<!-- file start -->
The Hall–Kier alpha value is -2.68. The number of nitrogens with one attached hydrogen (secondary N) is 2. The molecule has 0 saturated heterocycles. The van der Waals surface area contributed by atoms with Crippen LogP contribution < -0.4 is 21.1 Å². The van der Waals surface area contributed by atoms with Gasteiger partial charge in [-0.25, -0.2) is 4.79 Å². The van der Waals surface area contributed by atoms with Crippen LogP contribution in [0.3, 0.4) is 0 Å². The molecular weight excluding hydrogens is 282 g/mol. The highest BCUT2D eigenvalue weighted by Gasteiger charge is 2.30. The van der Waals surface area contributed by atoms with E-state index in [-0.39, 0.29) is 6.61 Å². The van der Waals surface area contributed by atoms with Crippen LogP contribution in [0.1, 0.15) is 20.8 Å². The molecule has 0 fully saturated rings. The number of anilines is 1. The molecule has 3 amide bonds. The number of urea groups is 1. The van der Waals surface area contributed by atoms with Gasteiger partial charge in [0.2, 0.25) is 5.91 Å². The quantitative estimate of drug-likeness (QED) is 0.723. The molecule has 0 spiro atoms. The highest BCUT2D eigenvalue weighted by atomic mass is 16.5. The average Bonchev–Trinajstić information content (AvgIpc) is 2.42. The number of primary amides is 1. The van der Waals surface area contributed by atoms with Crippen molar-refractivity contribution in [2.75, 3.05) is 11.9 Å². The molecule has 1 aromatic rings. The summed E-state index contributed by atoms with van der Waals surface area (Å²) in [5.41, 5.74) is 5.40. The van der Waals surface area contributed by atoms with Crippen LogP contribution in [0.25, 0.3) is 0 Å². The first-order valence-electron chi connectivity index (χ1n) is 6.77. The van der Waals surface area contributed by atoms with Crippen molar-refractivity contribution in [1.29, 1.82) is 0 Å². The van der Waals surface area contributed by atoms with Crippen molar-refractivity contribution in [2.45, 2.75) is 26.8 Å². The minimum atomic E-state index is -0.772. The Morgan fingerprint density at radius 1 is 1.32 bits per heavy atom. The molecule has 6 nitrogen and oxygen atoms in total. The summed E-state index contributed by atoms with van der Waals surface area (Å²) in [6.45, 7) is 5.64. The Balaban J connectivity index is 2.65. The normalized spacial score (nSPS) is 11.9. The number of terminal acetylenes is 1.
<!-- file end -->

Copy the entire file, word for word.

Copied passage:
The Hall–Kier alpha value is -2.68. The number of nitrogens with one attached hydrogen (secondary N) is 2. The molecule has 0 saturated heterocycles. The van der Waals surface area contributed by atoms with Crippen LogP contribution < -0.4 is 21.1 Å². The van der Waals surface area contributed by atoms with Gasteiger partial charge in [-0.25, -0.2) is 4.79 Å². The van der Waals surface area contributed by atoms with Crippen LogP contribution in [0.3, 0.4) is 0 Å². The molecular weight excluding hydrogens is 282 g/mol. The highest BCUT2D eigenvalue weighted by Gasteiger charge is 2.30. The van der Waals surface area contributed by atoms with E-state index in [-0.39, 0.29) is 6.61 Å². The van der Waals surface area contributed by atoms with Crippen LogP contribution in [0.1, 0.15) is 20.8 Å². The molecule has 0 fully saturated rings. The number of anilines is 1. The molecule has 3 amide bonds. The number of urea groups is 1. The van der Waals surface area contributed by atoms with Gasteiger partial charge in [0.2, 0.25) is 5.91 Å². The quantitative estimate of drug-likeness (QED) is 0.723. The molecule has 0 spiro atoms. The highest BCUT2D eigenvalue weighted by atomic mass is 16.5. The average Bonchev–Trinajstić information content (AvgIpc) is 2.42. The number of primary amides is 1. The van der Waals surface area contributed by atoms with Crippen molar-refractivity contribution in [2.75, 3.05) is 11.9 Å². The molecule has 1 aromatic rings. The summed E-state index contributed by atoms with van der Waals surface area (Å²) in [5.41, 5.74) is 5.40. The van der Waals surface area contributed by atoms with Crippen LogP contribution in [0.25, 0.3) is 0 Å². The first-order valence-electron chi connectivity index (χ1n) is 6.77. The van der Waals surface area contributed by atoms with Crippen molar-refractivity contribution in [1.29, 1.82) is 0 Å². The van der Waals surface area contributed by atoms with Crippen molar-refractivity contribution in [2.45, 2.75) is 26.8 Å². The minimum atomic E-state index is -0.772. The Morgan fingerprint density at radius 1 is 1.32 bits per heavy atom. The molecule has 6 nitrogen and oxygen atoms in total. The summed E-state index contributed by atoms with van der Waals surface area (Å²) in [6.45, 7) is 5.64. The Balaban J connectivity index is 2.65. The normalized spacial score (nSPS) is 11.9. The number of terminal acetylenes is 1.